Cocktail Chatter: Baseball Playoffs Edition
How to fake your way through the 2009 baseball playoffs.
Historical context: The Rockies' march to the playoffs this year is reminiscent of 2007's magical late-season run that saw them win 21 of 22 games and reach the World Series. Note the eerie coincidence that all three Colorado squads that have made the playoffs clinched their berths on Oct. 1. You're not sure what that means, but you're happy to use it to support your longstanding contention that Don Baylor is a witch.
Conversation starter: "Who's been the most clutch player in baseball this year? How about Yorvit Torrealba, who's hitting almost .500 with runners in scoring position."
Conversation stopper: "JASON MARQUIS? MORE LIKE GAYSON MARQUIS! WOOOO! PHILLIES!!!"
National League Division Series, St. Louis Cardinals vs. Los Angeles Dodgers
Cardinals talking points: With dual aces in Chris Carpenter and Adam Wainwright, the Cardinals have received a lot of attention for their starting pitching. You know that their bullpen might be even better: Closer Ryan Franklin has a 1.92 ERA and 38 saves, lefties are batting .207 and .135 respectively against Dennys Reyes and Trever Miller, and righties are batting .176 against rookie Blake Hawksworth. So what if the 36-year-old Franklin sucked in September? You maintain that it's all part of Tony LaRussa's clever fool-people-into-thinking-that-Ryan-Franklin-is-old-and-getting-tired strategy. After all, he is a genius—just ask Buzz Bissinger.
Historical context: Busch Stadium is named after the family that once owned both the Cardinals and Anheuser-Busch, a brewery that was purchased last year by Belgium's InBev. Sure, that's not particularly relevant to this current Cardinals team, but you're always happy to take the opportunity to spout off fun facts about Belgium. Belgium has an eight-team professional baseball league of its own, featuring teams like the Borgerhout Squirrels. The only Belgian-born major leaguer was Brian Lesher, the pride of Wilrijk. Some Belgians are called Walloons.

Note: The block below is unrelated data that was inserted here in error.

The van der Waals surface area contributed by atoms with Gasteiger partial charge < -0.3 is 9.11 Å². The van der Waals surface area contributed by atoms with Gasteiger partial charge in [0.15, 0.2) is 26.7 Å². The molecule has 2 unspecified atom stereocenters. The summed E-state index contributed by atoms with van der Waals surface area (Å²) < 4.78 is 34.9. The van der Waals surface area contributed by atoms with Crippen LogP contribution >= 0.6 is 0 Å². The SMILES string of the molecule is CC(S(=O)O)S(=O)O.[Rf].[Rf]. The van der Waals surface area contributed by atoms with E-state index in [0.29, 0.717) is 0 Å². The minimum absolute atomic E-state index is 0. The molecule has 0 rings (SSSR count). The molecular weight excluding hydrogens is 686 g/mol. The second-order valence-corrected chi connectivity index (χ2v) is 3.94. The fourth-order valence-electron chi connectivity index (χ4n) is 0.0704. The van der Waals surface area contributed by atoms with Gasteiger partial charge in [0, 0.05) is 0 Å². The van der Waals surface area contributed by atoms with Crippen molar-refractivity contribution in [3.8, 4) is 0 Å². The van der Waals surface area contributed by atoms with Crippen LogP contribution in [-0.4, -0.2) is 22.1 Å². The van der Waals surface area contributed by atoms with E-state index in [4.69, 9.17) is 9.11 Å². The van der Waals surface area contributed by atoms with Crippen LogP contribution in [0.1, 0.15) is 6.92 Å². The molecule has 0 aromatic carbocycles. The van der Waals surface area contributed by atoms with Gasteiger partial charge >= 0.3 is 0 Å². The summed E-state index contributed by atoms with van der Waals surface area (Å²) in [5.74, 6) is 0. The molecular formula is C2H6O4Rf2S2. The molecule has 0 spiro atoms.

Conversation starter: "A .231 batting average in almost 400 at-bats? Maybe Rick Ankiel should go back to pitching."
Conversation stopper: "Matt Holliday deserves his own holiday. Let's call it Mattmas."
Dodgers talking points: Your friends might be disheartened by the way the Dodgers ended the season—losing five of their last seven games and almost falling to second place in the NL West. But momentum notwithstanding, you know that it's very hard to find a weakness on this Dodgers team—they led the National League in both hitting and pitching this year, posting a .270 team batting average, a .346 team OBP, and a 3.41 team ERA. If you like, you can stoke your friends' fears by noting that the Dodgers tied for last in the league in complete games, which could be really important if, say, the entire Dodger bullpen comes down with swine flu.
Historical context: Although the Dodgers have made the playoffs in four out of the last six seasons, they haven't won a World Series since 1988, when a Tommy Lasorda-skippered team made short work of the Athletics. Use this as further evidence to support your contention that the Dodgers need a blustering, roly-poly Italian manager, not a dour, wheat-grass-drinking Italian manager.
Conversation starter: "I don't know which stat surprises me more—Juan Pierre's .365 OBP or Brad Ausmus' .295 batting average."
Conversation stopper: "Jim Thome might be the most fearsome pinch hitter in the playoffs. If you close your eyes and pretend that it's 2002, that is."